America's First Agricultural Revolution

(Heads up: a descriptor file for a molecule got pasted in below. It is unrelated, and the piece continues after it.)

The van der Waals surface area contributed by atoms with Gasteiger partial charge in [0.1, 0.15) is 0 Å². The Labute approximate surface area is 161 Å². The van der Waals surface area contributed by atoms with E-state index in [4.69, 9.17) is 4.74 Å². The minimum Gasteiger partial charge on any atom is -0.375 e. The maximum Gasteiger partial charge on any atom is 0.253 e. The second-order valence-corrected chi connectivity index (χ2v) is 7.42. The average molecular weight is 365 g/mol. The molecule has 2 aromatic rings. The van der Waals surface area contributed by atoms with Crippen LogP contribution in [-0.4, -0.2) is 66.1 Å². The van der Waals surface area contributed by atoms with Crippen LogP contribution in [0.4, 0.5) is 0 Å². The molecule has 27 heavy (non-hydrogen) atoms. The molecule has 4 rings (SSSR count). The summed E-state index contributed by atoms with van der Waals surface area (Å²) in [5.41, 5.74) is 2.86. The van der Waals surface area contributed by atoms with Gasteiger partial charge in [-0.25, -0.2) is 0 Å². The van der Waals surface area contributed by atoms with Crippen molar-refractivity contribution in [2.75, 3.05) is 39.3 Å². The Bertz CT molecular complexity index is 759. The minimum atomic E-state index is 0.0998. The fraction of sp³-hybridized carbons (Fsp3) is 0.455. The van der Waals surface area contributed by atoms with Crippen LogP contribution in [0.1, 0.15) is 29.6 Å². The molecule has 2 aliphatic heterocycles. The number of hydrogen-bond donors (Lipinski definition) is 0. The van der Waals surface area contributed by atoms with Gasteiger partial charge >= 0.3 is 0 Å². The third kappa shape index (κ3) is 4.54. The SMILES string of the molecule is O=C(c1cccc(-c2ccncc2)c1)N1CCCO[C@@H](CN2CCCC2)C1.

Contrary to those who regard the economic transformation of the West as a gradual process spanning centuries, Peter D. McClelland claims the initial transformation of American agriculture was an unmistakable revolution. He asks when a single crucial question was first directed persistently, pervasively, and systematically to farming practices: Is there a better way? McClelland surveys practices from crop rotation to livestock breeding, with a particular focus on the change in implements used to produce small grains. With wit and verve and an abundance of detail, he demonstrates that the first great surge in inventive activity in agronomy in the United States took place following the War of 1812, much of it in a fifteen-year period ending in 1830. Once questioning the status quo became the norm for producers on and off the farm, according to McClelland, the march to modernization was virtually assured. With the aid of more than 270 illustrations, many of them taken from contemporary sources, McClelland describes this stunning transformation in a manner rarely found in the agricultural literature. How primitive farming implements worked, what their defects were, and how they were initially redesigned are explained in a manner intelligible to the novice and yet offering analysis and information of special interest to the expert.